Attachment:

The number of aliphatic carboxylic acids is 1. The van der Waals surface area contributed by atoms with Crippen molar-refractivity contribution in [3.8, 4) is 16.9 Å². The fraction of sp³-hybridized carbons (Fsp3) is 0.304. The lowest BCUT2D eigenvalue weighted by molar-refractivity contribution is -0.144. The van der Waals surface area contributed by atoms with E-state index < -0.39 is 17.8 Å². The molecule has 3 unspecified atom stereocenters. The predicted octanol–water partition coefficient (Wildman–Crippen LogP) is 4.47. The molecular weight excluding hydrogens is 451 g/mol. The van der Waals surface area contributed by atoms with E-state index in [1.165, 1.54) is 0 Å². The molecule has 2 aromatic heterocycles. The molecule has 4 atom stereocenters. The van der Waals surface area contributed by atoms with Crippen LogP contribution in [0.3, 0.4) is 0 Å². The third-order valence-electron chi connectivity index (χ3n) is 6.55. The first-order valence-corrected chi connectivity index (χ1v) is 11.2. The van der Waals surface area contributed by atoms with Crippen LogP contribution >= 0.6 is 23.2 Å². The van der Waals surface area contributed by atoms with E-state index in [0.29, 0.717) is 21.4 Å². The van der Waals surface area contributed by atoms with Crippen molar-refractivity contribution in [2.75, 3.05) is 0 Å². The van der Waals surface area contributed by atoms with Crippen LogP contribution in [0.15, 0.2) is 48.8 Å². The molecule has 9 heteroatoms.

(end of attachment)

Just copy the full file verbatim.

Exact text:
The number of aliphatic carboxylic acids is 1. The van der Waals surface area contributed by atoms with Crippen molar-refractivity contribution in [3.8, 4) is 16.9 Å². The fraction of sp³-hybridized carbons (Fsp3) is 0.304. The lowest BCUT2D eigenvalue weighted by molar-refractivity contribution is -0.144. The van der Waals surface area contributed by atoms with E-state index < -0.39 is 17.8 Å². The molecule has 3 unspecified atom stereocenters. The predicted octanol–water partition coefficient (Wildman–Crippen LogP) is 4.47. The molecular weight excluding hydrogens is 451 g/mol. The van der Waals surface area contributed by atoms with E-state index in [1.165, 1.54) is 0 Å². The molecule has 2 aromatic heterocycles. The molecule has 4 atom stereocenters. The van der Waals surface area contributed by atoms with Crippen LogP contribution in [0.3, 0.4) is 0 Å². The third-order valence-electron chi connectivity index (χ3n) is 6.55. The first-order valence-corrected chi connectivity index (χ1v) is 11.2. The van der Waals surface area contributed by atoms with Crippen LogP contribution >= 0.6 is 23.2 Å². The van der Waals surface area contributed by atoms with E-state index in [0.29, 0.717) is 21.4 Å². The van der Waals surface area contributed by atoms with Crippen molar-refractivity contribution in [2.75, 3.05) is 0 Å². The van der Waals surface area contributed by atoms with Crippen LogP contribution in [0.15, 0.2) is 48.8 Å². The molecule has 9 heteroatoms.